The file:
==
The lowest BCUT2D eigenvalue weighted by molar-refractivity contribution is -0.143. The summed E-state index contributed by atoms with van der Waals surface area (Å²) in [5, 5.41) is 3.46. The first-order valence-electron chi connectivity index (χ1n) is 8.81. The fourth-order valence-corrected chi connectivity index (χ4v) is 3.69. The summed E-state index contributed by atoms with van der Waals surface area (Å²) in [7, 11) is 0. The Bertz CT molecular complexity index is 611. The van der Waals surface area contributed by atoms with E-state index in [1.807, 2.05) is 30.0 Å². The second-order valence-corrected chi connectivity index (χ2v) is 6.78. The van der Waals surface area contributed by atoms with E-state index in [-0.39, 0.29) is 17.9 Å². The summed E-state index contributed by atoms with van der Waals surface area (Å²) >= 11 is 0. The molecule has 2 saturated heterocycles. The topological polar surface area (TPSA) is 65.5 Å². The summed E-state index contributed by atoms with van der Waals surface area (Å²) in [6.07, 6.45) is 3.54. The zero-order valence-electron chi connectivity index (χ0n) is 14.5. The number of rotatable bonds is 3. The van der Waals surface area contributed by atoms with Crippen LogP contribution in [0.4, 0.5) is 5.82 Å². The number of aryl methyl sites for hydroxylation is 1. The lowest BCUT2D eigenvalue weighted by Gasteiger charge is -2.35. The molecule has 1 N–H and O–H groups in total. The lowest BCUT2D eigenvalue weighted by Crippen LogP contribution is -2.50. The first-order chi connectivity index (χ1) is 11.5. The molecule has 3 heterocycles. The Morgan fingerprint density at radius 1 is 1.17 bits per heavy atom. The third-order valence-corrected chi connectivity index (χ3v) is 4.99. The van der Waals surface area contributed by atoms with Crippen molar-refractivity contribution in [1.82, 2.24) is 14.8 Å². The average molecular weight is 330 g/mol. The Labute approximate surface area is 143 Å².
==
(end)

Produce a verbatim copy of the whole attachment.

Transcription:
The lowest BCUT2D eigenvalue weighted by molar-refractivity contribution is -0.143. The summed E-state index contributed by atoms with van der Waals surface area (Å²) in [5, 5.41) is 3.46. The first-order valence-electron chi connectivity index (χ1n) is 8.81. The fourth-order valence-corrected chi connectivity index (χ4v) is 3.69. The summed E-state index contributed by atoms with van der Waals surface area (Å²) in [7, 11) is 0. The Bertz CT molecular complexity index is 611. The van der Waals surface area contributed by atoms with E-state index in [1.807, 2.05) is 30.0 Å². The second-order valence-corrected chi connectivity index (χ2v) is 6.78. The van der Waals surface area contributed by atoms with E-state index in [-0.39, 0.29) is 17.9 Å². The summed E-state index contributed by atoms with van der Waals surface area (Å²) >= 11 is 0. The molecule has 2 saturated heterocycles. The topological polar surface area (TPSA) is 65.5 Å². The summed E-state index contributed by atoms with van der Waals surface area (Å²) in [6.07, 6.45) is 3.54. The zero-order valence-electron chi connectivity index (χ0n) is 14.5. The number of rotatable bonds is 3. The van der Waals surface area contributed by atoms with Crippen LogP contribution in [0.4, 0.5) is 5.82 Å². The number of aryl methyl sites for hydroxylation is 1. The lowest BCUT2D eigenvalue weighted by Gasteiger charge is -2.35. The molecule has 1 N–H and O–H groups in total. The lowest BCUT2D eigenvalue weighted by Crippen LogP contribution is -2.50. The first-order chi connectivity index (χ1) is 11.5. The molecule has 3 heterocycles. The Morgan fingerprint density at radius 1 is 1.17 bits per heavy atom. The third-order valence-corrected chi connectivity index (χ3v) is 4.99. The van der Waals surface area contributed by atoms with Crippen molar-refractivity contribution in [1.82, 2.24) is 14.8 Å². The average molecular weight is 330 g/mol. The Labute approximate surface area is 143 Å².